JagStart awards the 2022 grand prize to HappyHeart


Editor's note: Since original publication of this article, the JagStart grand prize-winning team, HappyHeart, competed in the national Design by Biomedical Undergraduate Teams (DEBUT) Challenge. Among a competitive pool of more than 70 innovative projects, HappyHeart earned the Healthcare Technologies for Low-Resource Settings Prize, including a $15,000 award funded by the National Institute of Minority and Health Disparities.

View HappyHeart's DEBUT project

The DEBUT competition is sponsored by the National Institutes of Health and VentureWell.

Nine student teams competed in the annual JagStart competition held on April 20. All of the teams pitched ideas to fellow teams and judges in hopes of earning the grand prize. JagStart is an annual event hosted by the Institute for Engaged Learning, which gives students an opportunity to pitch creative designs, business ideas, nonprofit ideas, or capstone and research projects. JagStart empowers students by giving winners a chance to take their innovative ideas to the next level.

All IUPUI students are welcome to compete in the JagStart competition. With consultation from mentors and the opportunity to grow their idea, they can compete to win the grand prize or the audience vote, with the awards being $2,500 and $1,500, respectively.

This year’s grand prize–winning idea, HappyHeart, developed a handheld pediatric heart rhythm monitor, or EKG. HappyHeart was created by students Joseph Bustamante, Katelyn Murphy, Haley Gill, and Nate Chesterson.

“A pediatric cardiologist presented the idea to us,” Murphy said. “We all could see the potential impact we could have on pediatric patient lives, so we felt inspired to make HappyHeart.”

The handheld EKG utilizes a 3D-printed shell, allowing young patients to hold the monitor comfortably. Along with comfort, HappyHeart has space to fit a phone to enable these patients to watch a show or cartoon to keep them occupied through the 30-second process.

“We worked closely with a pediatric cardiologist from the IU School of Medicine to develop a more child-friendly hand heart rhythm monitor that can be used in a clinical setting to take more accurate heart readings for the pediatric patients, as well as attempt to remove any discomfort the patient may have from the picture,” Chesterson said.

The HappyHeart student team not only worked hard to develop the instrument technically, but they soon realized they also needed to utilize business skills to accompany their design savvy. Although a lot of work was put into developing HappyHeart in the technical sense, the team discovered that they would need to utilize business skills along with their design skills.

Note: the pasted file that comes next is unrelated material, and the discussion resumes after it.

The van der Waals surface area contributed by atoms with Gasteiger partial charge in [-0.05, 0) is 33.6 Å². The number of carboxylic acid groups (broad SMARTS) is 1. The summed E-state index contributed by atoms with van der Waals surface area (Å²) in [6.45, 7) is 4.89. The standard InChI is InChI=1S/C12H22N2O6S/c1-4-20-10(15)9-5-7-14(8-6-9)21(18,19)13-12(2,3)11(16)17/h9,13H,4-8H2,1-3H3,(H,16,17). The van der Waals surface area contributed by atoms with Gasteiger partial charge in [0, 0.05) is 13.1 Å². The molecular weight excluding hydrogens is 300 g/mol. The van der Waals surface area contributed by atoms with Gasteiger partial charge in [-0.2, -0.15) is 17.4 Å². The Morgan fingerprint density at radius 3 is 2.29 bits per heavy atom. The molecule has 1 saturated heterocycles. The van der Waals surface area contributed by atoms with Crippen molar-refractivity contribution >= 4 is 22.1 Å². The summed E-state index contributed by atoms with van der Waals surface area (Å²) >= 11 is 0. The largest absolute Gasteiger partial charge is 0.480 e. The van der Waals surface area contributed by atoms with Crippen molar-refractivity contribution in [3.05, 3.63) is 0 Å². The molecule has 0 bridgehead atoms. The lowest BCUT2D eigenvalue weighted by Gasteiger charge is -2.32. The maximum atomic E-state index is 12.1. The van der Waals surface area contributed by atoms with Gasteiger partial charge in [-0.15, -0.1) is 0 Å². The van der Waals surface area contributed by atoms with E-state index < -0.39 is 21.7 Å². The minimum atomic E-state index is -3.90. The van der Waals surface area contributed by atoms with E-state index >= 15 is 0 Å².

“Being an engineering student, I haven't participated in any business or entrepreneurial opportunities before,” Gill said. “It was an interesting way to look at our project, and I feel like I learned a lot about the business side of engineering, like pitching our ideas and performing a market analysis.”

The HappyHeart team plans to continue to develop the product with hopes of someday marketing their idea for real-world implementation.

“Preferably, the next steps for HappyHeart involve entering a national design competition, as well as further testing in a clinical environment and hopefully a patent in the coming months/years,” Chesterson said.

The team expressed that they learned a lot from JagStart, including the idea that an invention must be easy for the average person to understand and to use.

“My general advice for other students interested in participating in JagStart would be to not have only one perspective on your idea,” Bustamante said. “Go to your friends, a professor you know, or just your parents and ask them to find the holes in your idea. When you get invested into an idea and system, you tend to overlook some issues that can seem very obvious to a stranger. Even if you have a good idea, practice your pitch with someone who is not an expert in your topic because your topic needs to be instantly understandable to a stranger if it's going to be an exciting business proposition.”

The audience vote, which closed on May 7, was also awarded to HappyHeart. In addition to HappyHeart, several other hardworking student teams presented their innovative ideas, including Ally, What the Balls Hear, DecoAR, VentEZ, Optional Nutrition, Fiducation, Feel-the-Field, and EduCamp. Congratulations to HappyHeart and all of the 2022 JagStart participants! To view all of this year’s student pitches or cast your audience vote, visit the JagStart website.

For more information, contact the Division of Undergraduate Education Office of Communications at duecomm@iupui.edu.